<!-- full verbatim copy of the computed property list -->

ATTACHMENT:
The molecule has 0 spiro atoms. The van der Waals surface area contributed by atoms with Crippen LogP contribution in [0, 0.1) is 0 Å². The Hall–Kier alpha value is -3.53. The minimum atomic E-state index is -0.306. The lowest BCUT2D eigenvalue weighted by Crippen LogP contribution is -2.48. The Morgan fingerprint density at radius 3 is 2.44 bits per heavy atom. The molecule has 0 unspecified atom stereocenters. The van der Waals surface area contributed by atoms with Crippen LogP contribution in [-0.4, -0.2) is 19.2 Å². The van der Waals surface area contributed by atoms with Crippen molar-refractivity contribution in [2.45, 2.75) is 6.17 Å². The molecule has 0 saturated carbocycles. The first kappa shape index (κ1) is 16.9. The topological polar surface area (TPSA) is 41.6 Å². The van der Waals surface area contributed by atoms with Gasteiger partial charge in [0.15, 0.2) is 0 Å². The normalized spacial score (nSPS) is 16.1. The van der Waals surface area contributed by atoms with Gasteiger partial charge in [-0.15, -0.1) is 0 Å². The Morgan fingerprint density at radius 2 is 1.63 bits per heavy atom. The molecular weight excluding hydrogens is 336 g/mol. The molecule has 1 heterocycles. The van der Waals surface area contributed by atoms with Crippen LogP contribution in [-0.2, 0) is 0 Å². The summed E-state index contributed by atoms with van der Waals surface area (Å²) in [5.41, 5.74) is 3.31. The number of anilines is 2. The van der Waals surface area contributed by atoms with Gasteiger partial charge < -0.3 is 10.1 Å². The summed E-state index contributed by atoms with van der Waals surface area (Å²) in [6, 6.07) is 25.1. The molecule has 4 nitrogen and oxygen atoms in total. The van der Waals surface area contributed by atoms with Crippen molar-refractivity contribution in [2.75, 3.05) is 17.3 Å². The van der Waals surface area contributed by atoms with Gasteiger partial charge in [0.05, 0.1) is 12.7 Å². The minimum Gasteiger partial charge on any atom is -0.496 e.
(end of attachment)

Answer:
The molecule has 0 spiro atoms. The van der Waals surface area contributed by atoms with Crippen LogP contribution in [0, 0.1) is 0 Å². The Hall–Kier alpha value is -3.53. The minimum atomic E-state index is -0.306. The lowest BCUT2D eigenvalue weighted by Crippen LogP contribution is -2.48. The Morgan fingerprint density at radius 3 is 2.44 bits per heavy atom. The molecule has 0 unspecified atom stereocenters. The van der Waals surface area contributed by atoms with Crippen LogP contribution in [-0.4, -0.2) is 19.2 Å². The van der Waals surface area contributed by atoms with Crippen molar-refractivity contribution in [2.45, 2.75) is 6.17 Å². The molecule has 0 saturated carbocycles. The first kappa shape index (κ1) is 16.9. The topological polar surface area (TPSA) is 41.6 Å². The van der Waals surface area contributed by atoms with Gasteiger partial charge in [0.15, 0.2) is 0 Å². The normalized spacial score (nSPS) is 16.1. The van der Waals surface area contributed by atoms with Gasteiger partial charge in [-0.15, -0.1) is 0 Å². The Morgan fingerprint density at radius 2 is 1.63 bits per heavy atom. The molecular weight excluding hydrogens is 336 g/mol. The molecule has 1 heterocycles. The van der Waals surface area contributed by atoms with Crippen LogP contribution in [-0.2, 0) is 0 Å². The summed E-state index contributed by atoms with van der Waals surface area (Å²) in [5.41, 5.74) is 3.31. The number of anilines is 2. The van der Waals surface area contributed by atoms with Gasteiger partial charge < -0.3 is 10.1 Å². The summed E-state index contributed by atoms with van der Waals surface area (Å²) in [6, 6.07) is 25.1. The molecule has 4 nitrogen and oxygen atoms in total. The van der Waals surface area contributed by atoms with Crippen molar-refractivity contribution in [2.75, 3.05) is 17.3 Å². The van der Waals surface area contributed by atoms with Gasteiger partial charge in [0.05, 0.1) is 12.7 Å². The minimum Gasteiger partial charge on any atom is -0.496 e.